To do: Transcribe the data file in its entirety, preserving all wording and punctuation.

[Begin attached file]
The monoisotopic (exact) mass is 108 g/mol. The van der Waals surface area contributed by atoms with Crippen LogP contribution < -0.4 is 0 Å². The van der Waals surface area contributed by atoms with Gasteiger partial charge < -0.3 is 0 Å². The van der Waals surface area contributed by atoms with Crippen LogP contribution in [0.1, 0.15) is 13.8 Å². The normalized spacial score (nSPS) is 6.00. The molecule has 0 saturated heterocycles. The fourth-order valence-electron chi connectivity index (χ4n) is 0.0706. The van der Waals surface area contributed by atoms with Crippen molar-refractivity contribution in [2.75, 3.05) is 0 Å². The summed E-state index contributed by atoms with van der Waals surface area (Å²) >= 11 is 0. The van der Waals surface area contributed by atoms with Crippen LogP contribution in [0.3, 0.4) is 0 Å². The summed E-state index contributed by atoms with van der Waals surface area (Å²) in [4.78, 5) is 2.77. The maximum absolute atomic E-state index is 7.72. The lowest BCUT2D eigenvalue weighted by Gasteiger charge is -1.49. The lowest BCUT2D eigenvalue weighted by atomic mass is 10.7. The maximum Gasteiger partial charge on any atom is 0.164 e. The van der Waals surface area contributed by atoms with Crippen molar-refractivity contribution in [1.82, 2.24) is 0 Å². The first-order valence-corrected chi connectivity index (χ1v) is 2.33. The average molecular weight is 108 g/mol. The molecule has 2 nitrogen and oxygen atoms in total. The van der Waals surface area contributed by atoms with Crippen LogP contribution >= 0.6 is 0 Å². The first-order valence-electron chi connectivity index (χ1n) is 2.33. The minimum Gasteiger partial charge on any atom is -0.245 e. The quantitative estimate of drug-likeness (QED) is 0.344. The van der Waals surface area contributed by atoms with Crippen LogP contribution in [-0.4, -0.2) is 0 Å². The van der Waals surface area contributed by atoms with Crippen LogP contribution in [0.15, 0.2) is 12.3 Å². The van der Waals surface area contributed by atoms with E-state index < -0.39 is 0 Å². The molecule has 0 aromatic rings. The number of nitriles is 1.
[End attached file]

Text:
The monoisotopic (exact) mass is 108 g/mol. The van der Waals surface area contributed by atoms with Crippen LogP contribution < -0.4 is 0 Å². The van der Waals surface area contributed by atoms with Gasteiger partial charge < -0.3 is 0 Å². The van der Waals surface area contributed by atoms with Crippen LogP contribution in [0.1, 0.15) is 13.8 Å². The normalized spacial score (nSPS) is 6.00. The molecule has 0 saturated heterocycles. The fourth-order valence-electron chi connectivity index (χ4n) is 0.0706. The van der Waals surface area contributed by atoms with Crippen molar-refractivity contribution in [2.75, 3.05) is 0 Å². The summed E-state index contributed by atoms with van der Waals surface area (Å²) >= 11 is 0. The van der Waals surface area contributed by atoms with Crippen LogP contribution in [0.3, 0.4) is 0 Å². The summed E-state index contributed by atoms with van der Waals surface area (Å²) in [4.78, 5) is 2.77. The maximum absolute atomic E-state index is 7.72. The lowest BCUT2D eigenvalue weighted by Gasteiger charge is -1.49. The lowest BCUT2D eigenvalue weighted by atomic mass is 10.7. The maximum Gasteiger partial charge on any atom is 0.164 e. The van der Waals surface area contributed by atoms with Crippen molar-refractivity contribution in [1.82, 2.24) is 0 Å². The first-order valence-corrected chi connectivity index (χ1v) is 2.33. The average molecular weight is 108 g/mol. The molecule has 2 nitrogen and oxygen atoms in total. The van der Waals surface area contributed by atoms with Crippen LogP contribution >= 0.6 is 0 Å². The first-order valence-electron chi connectivity index (χ1n) is 2.33. The minimum Gasteiger partial charge on any atom is -0.245 e. The quantitative estimate of drug-likeness (QED) is 0.344. The van der Waals surface area contributed by atoms with Crippen LogP contribution in [-0.4, -0.2) is 0 Å². The van der Waals surface area contributed by atoms with Crippen LogP contribution in [0.15, 0.2) is 12.3 Å². The van der Waals surface area contributed by atoms with E-state index < -0.39 is 0 Å². The molecule has 0 aromatic rings. The number of nitriles is 1.